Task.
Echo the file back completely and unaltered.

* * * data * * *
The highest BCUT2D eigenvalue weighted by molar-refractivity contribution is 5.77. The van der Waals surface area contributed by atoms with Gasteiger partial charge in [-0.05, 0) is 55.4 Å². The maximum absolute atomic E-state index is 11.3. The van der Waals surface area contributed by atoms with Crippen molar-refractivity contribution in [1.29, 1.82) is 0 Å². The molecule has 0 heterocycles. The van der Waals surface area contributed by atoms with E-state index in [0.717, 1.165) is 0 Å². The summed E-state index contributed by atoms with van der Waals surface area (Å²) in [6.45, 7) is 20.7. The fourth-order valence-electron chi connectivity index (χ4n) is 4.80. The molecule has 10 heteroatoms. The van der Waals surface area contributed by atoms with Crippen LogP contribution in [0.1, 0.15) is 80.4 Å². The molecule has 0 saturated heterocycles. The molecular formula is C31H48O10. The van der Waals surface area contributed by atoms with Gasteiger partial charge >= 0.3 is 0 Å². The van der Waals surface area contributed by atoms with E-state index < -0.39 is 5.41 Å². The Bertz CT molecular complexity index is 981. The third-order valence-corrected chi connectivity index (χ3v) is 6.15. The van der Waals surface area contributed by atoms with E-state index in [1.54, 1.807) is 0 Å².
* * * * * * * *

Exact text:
The highest BCUT2D eigenvalue weighted by molar-refractivity contribution is 5.77. The van der Waals surface area contributed by atoms with Gasteiger partial charge in [-0.05, 0) is 55.4 Å². The maximum absolute atomic E-state index is 11.3. The van der Waals surface area contributed by atoms with Crippen molar-refractivity contribution in [1.29, 1.82) is 0 Å². The molecule has 0 heterocycles. The van der Waals surface area contributed by atoms with E-state index in [0.717, 1.165) is 0 Å². The summed E-state index contributed by atoms with van der Waals surface area (Å²) in [6.45, 7) is 20.7. The fourth-order valence-electron chi connectivity index (χ4n) is 4.80. The molecule has 10 heteroatoms. The van der Waals surface area contributed by atoms with Crippen LogP contribution in [0.1, 0.15) is 80.4 Å². The molecule has 0 saturated heterocycles. The molecular formula is C31H48O10. The van der Waals surface area contributed by atoms with Gasteiger partial charge >= 0.3 is 0 Å². The van der Waals surface area contributed by atoms with E-state index < -0.39 is 5.41 Å². The Bertz CT molecular complexity index is 981. The third-order valence-corrected chi connectivity index (χ3v) is 6.15. The van der Waals surface area contributed by atoms with E-state index in [1.54, 1.807) is 0 Å².